A ghoul's delight

Jacob Aughier's job is scaring people to death, at least during the Halloween season.

It's the third year for the 25-year-old Glendale resident to play a maze monster at Knott's Scary Farm's Haunt attraction that offers 13 dark and deadly mazes, seven sinister stage shows, including the Psycho Circus, and three scare zones.

He plays a zombie trapped in the maze called Virus Z. The storyline is that a virus has escaped and it's turning the people of Pleasanton into zombies — including waitresses at the local diner and the faculty and administrators at the high school.

Aughier starts out his ghoulish nights at 5 p.m. in the make-up chair going through a metamorphosis.

His face gets a layer of grayish-brownish base makeup mixed with some green and yellow, to make it look sickly, he said.

"Then they apply a prosthetic around my eyes to make my eyes bulge out," he said.

Next he's plastered with corn syrup and red food coloring.

He plays a high school administrator, so his costume is a business suit — white shirt, tie, jacket and slacks — that are already plastered with fake blood. His character is in the office of the high school and he lies in wait behind a cubicle.

"Everyone has a designated area they can play in and wander," Aughier said. "As you get comfortable, you move around. Some of us hide, some don't. Some sneak up behind a guest. Everyone's got their own tactics."

Aughier is one of the Haunt's better monsters, said Ian Barnette, onstage entertainment supervisor for Virus Z.

"He's always on fire — he's always got a lot of energy and there are endless screams coming from his area, if he's not on breaks or lunches," Barnette said.

Aughier is assigned to the first cubicle as the guests leave the classroom area and enter the school offices.

"As they come around the corner, there is a cubicle divider and he reaches over and smacks the divider with his hand, which makes a loud noise," Barnette said. "Jacob has longer hair so when he comes up and over the divider, he appears larger than he is."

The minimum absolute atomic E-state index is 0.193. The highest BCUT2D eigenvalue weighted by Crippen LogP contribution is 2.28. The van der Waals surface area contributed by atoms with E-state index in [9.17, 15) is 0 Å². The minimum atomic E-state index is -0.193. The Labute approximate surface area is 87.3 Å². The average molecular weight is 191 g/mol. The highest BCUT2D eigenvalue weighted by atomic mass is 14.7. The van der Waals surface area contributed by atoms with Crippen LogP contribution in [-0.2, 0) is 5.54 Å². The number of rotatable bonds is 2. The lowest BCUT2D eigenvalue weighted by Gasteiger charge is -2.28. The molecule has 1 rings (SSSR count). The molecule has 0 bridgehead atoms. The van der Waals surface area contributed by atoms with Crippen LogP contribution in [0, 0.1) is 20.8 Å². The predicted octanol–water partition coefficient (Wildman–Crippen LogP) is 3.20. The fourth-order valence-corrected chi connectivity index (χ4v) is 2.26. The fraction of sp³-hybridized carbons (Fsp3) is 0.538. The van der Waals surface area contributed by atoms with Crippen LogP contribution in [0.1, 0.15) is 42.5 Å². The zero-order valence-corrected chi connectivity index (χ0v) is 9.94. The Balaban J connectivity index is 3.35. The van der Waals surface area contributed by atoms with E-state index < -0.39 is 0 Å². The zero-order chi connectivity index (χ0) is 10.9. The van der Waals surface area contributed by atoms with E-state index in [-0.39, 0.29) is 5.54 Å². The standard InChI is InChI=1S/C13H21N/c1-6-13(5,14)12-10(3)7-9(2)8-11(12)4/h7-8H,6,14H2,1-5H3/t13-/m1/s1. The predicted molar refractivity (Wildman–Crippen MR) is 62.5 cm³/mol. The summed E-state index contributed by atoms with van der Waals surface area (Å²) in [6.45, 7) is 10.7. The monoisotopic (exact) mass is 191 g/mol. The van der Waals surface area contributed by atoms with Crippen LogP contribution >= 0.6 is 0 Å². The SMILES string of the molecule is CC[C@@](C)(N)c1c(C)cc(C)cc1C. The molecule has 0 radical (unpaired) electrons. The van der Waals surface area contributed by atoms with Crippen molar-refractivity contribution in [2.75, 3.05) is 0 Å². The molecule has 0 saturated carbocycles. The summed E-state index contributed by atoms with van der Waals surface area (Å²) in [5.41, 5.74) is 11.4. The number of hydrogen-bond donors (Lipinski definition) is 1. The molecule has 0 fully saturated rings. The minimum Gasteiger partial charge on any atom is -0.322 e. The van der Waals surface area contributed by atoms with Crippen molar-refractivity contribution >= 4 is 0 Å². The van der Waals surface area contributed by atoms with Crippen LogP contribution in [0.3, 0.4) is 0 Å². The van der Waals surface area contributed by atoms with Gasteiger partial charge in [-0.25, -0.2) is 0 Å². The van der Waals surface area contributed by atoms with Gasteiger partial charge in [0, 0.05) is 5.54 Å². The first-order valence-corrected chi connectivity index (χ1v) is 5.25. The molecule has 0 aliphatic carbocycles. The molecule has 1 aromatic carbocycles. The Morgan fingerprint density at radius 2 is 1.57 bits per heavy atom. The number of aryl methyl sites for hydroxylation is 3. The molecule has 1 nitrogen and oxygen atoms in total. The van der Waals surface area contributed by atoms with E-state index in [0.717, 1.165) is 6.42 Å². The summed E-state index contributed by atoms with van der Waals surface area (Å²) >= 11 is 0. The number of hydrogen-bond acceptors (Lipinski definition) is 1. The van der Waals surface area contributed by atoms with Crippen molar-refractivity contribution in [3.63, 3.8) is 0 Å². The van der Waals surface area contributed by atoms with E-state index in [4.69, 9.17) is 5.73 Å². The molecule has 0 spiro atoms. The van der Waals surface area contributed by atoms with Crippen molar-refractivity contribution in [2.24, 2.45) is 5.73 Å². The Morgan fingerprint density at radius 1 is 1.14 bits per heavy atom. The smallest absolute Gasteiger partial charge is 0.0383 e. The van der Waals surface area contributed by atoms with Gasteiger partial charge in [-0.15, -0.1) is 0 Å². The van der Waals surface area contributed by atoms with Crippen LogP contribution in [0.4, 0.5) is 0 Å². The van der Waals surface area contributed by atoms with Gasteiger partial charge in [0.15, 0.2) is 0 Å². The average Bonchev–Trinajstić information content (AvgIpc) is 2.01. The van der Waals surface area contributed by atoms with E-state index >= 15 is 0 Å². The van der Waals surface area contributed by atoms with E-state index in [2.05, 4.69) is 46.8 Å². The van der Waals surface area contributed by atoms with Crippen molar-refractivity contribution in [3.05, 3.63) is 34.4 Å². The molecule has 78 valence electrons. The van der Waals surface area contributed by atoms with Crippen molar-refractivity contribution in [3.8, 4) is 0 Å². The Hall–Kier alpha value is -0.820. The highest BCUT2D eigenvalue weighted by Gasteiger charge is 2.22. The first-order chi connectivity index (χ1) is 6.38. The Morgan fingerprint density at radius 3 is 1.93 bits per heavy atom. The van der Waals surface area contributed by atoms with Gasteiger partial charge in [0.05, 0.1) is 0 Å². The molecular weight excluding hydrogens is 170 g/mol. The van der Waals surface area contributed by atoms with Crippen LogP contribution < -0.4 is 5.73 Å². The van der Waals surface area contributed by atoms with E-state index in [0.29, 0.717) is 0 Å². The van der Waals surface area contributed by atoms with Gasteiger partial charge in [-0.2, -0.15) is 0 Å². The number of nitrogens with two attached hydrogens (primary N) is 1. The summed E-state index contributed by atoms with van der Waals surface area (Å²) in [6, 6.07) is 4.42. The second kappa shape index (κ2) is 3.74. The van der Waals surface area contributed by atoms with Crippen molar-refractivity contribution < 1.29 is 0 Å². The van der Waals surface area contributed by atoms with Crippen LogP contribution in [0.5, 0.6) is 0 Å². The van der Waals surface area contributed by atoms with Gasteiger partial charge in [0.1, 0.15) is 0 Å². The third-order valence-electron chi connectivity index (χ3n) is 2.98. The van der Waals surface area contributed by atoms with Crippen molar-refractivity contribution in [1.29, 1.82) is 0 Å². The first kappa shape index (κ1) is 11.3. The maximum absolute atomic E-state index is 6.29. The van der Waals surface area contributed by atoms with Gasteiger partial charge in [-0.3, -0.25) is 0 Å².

Barnette has seen people jump back, then turn and run through the employee access curtain.

His first year as a maze monster, Aughier wore a costume that covered up his legs. He'd hop around so it looked like he didn't have legs, which disturbs some people, Aughier said.

Some of the other monsters whisper things in the guests' ears, or jump out at them, but the best scare a monster can conjure up is to chase someone out of the maze completely, he said.

"People throw up, pee, and some monsters are good at scaring them enough to make them faint," Aughier said. "It's a very fun job. I can't think of any time of year you can get made up in costume and get paid to scare people. It's a very unique job."

This is the 38th year of the Scary Farm attraction, said Jennifer Blazey, senior publicist for Knott's Berry Farm. It started when employees came to founder Walter Knott in 1973 and asked him if they could wear costumes and decorate the park during Halloween season. They decorated Ghost Town and a few dozen employs lurked around the grounds.

Knott liked the results and told them they could do it again the following year, Blazey said. This year they hired close to 1,000 monsters to roam the park for 27 nights starting Sept. 24 through Oct. 31.

"It's grown and grown," she said. "We were the first to do something like this and got to be known for it. It's been an interesting evolution. So many people are talking about it on their blogs and websites."

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